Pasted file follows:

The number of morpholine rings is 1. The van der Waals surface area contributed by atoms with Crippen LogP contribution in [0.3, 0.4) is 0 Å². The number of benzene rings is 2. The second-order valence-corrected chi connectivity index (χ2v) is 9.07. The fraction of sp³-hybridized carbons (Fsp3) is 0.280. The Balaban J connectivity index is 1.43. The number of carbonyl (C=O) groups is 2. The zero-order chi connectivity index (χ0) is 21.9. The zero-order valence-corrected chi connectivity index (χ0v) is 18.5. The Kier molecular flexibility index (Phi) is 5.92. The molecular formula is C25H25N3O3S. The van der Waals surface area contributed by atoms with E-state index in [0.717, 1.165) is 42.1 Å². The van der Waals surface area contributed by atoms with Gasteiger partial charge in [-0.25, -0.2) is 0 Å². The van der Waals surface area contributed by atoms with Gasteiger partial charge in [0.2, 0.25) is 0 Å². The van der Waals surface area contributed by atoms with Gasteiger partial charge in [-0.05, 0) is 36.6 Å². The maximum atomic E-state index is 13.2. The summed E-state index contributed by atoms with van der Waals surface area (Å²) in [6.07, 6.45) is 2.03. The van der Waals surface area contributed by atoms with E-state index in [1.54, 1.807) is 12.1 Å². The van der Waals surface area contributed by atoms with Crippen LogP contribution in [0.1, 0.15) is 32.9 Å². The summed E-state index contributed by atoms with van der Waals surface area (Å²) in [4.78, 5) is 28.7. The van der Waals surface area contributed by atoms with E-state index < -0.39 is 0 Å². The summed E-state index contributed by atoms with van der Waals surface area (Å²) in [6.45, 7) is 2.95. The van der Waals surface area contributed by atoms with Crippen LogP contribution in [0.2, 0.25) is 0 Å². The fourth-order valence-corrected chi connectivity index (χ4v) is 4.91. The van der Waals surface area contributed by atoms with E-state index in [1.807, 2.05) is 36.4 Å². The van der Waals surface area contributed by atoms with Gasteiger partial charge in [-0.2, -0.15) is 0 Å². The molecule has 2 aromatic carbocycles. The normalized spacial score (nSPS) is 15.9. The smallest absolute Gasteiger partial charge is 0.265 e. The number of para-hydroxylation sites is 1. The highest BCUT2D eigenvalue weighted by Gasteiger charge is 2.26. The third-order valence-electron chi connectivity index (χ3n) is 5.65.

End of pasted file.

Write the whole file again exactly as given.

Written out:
The number of morpholine rings is 1. The van der Waals surface area contributed by atoms with Crippen LogP contribution in [0.3, 0.4) is 0 Å². The number of benzene rings is 2. The second-order valence-corrected chi connectivity index (χ2v) is 9.07. The fraction of sp³-hybridized carbons (Fsp3) is 0.280. The Balaban J connectivity index is 1.43. The number of carbonyl (C=O) groups is 2. The zero-order chi connectivity index (χ0) is 21.9. The zero-order valence-corrected chi connectivity index (χ0v) is 18.5. The Kier molecular flexibility index (Phi) is 5.92. The molecular formula is C25H25N3O3S. The van der Waals surface area contributed by atoms with E-state index in [0.717, 1.165) is 42.1 Å². The van der Waals surface area contributed by atoms with Gasteiger partial charge in [-0.25, -0.2) is 0 Å². The van der Waals surface area contributed by atoms with Gasteiger partial charge in [0.2, 0.25) is 0 Å². The van der Waals surface area contributed by atoms with Gasteiger partial charge in [-0.05, 0) is 36.6 Å². The maximum atomic E-state index is 13.2. The summed E-state index contributed by atoms with van der Waals surface area (Å²) in [6.07, 6.45) is 2.03. The van der Waals surface area contributed by atoms with E-state index in [1.54, 1.807) is 12.1 Å². The van der Waals surface area contributed by atoms with Crippen LogP contribution in [0.1, 0.15) is 32.9 Å². The summed E-state index contributed by atoms with van der Waals surface area (Å²) in [4.78, 5) is 28.7. The van der Waals surface area contributed by atoms with E-state index < -0.39 is 0 Å². The summed E-state index contributed by atoms with van der Waals surface area (Å²) in [6.45, 7) is 2.95. The van der Waals surface area contributed by atoms with Crippen LogP contribution in [0.2, 0.25) is 0 Å². The fourth-order valence-corrected chi connectivity index (χ4v) is 4.91. The van der Waals surface area contributed by atoms with E-state index in [1.807, 2.05) is 36.4 Å². The van der Waals surface area contributed by atoms with Gasteiger partial charge in [-0.2, -0.15) is 0 Å². The molecule has 2 aromatic carbocycles. The normalized spacial score (nSPS) is 15.9. The smallest absolute Gasteiger partial charge is 0.265 e. The number of para-hydroxylation sites is 1. The highest BCUT2D eigenvalue weighted by Gasteiger charge is 2.26. The third-order valence-electron chi connectivity index (χ3n) is 5.65.